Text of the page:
Wednesday, June 15, 2011

A Minor Musing on Commitments

I've been meaning to get to this Will Wilkenson post for a long time.  Wilkenson enunciates the ambivalence I feel about social demands that I place on others and that others place on me.
To be a social animals means that without the cooperation of others, we’re doomed. Cooperation at home, at work, at church, in the neighborhood, is best elicited by signals of unflagging commitment, and this can involve elaborate rituals displaying our willingness to do our share, to take a hit for the team, to fold the welfare of others into our own conception of our good. There is deep satisfaction to be had in the thick commitments that makes traditional small-scale social cooperation possible and productive. But there is also suffocation, self-effacement, and hierarchies of status and dominance that beget humiliation, resentment, and webs of toxic rivalry. We are built by evolution to inhabit this sort of social world, but that doesn’t mean we love it.
Wilkenson then goes on to clearly explain what every high school student wants to say but can't.
When offered the chance to get out, to choose our own communities, to choose our own friends, to relate to our families on our own terms, to get out from under inherited obligations of status and obedience, many of us choose to get out. But this is not to eschew commitment. This is not to give up on happiness. Few of us can live happily wholly unencumbered by commitment. To know freedom from the life of the tribe is to demand more from our lovers and our friends because we have chosen them; they are really ours. The flip-side is that we owe more, too.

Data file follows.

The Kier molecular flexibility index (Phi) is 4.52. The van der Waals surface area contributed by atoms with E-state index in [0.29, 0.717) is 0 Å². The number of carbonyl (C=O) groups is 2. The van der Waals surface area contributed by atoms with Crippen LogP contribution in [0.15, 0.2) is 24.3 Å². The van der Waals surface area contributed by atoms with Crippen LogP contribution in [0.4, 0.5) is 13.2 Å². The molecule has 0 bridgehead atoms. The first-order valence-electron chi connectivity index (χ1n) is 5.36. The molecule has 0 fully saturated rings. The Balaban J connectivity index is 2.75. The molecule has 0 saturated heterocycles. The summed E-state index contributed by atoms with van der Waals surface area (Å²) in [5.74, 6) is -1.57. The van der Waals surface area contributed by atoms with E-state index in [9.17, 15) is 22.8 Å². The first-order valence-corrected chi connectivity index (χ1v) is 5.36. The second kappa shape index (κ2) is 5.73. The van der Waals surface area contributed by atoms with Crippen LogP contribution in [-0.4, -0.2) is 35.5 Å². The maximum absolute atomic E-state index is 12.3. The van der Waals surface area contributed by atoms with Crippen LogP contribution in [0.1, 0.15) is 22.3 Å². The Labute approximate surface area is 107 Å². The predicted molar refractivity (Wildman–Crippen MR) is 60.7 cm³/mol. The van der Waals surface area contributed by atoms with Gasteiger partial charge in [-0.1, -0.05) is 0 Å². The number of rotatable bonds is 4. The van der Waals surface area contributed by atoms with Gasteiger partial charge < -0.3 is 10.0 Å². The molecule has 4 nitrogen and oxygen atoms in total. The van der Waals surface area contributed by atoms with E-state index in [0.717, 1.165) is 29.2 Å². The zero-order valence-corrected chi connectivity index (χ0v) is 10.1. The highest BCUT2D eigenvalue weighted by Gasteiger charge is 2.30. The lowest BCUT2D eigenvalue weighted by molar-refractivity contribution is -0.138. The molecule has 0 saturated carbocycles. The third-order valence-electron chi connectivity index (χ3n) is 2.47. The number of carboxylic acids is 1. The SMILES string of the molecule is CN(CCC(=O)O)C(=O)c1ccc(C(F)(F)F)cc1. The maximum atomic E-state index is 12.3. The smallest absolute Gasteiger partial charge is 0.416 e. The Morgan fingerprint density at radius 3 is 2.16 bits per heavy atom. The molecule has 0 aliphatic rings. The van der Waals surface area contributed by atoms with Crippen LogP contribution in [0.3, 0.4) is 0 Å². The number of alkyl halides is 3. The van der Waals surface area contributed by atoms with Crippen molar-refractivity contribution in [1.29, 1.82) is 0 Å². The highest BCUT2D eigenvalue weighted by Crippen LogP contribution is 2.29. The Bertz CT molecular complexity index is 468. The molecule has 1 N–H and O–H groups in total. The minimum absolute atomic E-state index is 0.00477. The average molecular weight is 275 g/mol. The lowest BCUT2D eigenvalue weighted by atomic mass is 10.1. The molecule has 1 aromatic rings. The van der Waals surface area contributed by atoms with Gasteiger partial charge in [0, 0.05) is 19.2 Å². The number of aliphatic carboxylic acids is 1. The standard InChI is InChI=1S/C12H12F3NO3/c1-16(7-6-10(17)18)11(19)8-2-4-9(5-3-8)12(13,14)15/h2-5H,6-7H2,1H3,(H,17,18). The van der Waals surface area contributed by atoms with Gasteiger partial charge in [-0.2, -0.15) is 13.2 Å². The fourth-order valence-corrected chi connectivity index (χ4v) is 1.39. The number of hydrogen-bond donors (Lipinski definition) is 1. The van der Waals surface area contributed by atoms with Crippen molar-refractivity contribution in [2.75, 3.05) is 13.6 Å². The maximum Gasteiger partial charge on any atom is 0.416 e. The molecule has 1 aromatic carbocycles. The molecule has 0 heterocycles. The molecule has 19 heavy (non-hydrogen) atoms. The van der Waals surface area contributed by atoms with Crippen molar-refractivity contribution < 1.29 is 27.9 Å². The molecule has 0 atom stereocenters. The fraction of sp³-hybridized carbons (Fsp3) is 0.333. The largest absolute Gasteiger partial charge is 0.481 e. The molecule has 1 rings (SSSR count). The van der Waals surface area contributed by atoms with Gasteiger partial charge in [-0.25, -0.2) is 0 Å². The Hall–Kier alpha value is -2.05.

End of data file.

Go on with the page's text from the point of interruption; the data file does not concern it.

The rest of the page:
I'm not sure how to react to this next statement.  I haven't really kept in touch with either college or high school friends.  My relationships are either with current colleagues or immediate family.
It’s true that commitments of choice are more tenuous than commitments of fate. College friends are more fickle than childhood friends who are more fickle than blood, and there is some anxiety in this for those of us who depend more on what we have chosen than on what we have been given. Some of us are very lucky and would freely affirm, again and again, the bonds we fell into as children, or at birth. 
Finally, as someone who embraces the idea of being permanently "displaced," this statement resonates:
But some of us, the weirdos especially, are less lucky and fall mostly into loneliness when young. Some of us first meet our best friends as disembodied text on a glowing plane. But we can and do come to cherish these ghosts more than our own flesh and blood through the magic of mutual comprehension and love of the things that make us most fully separate, the things that make us feel most alien and alone.

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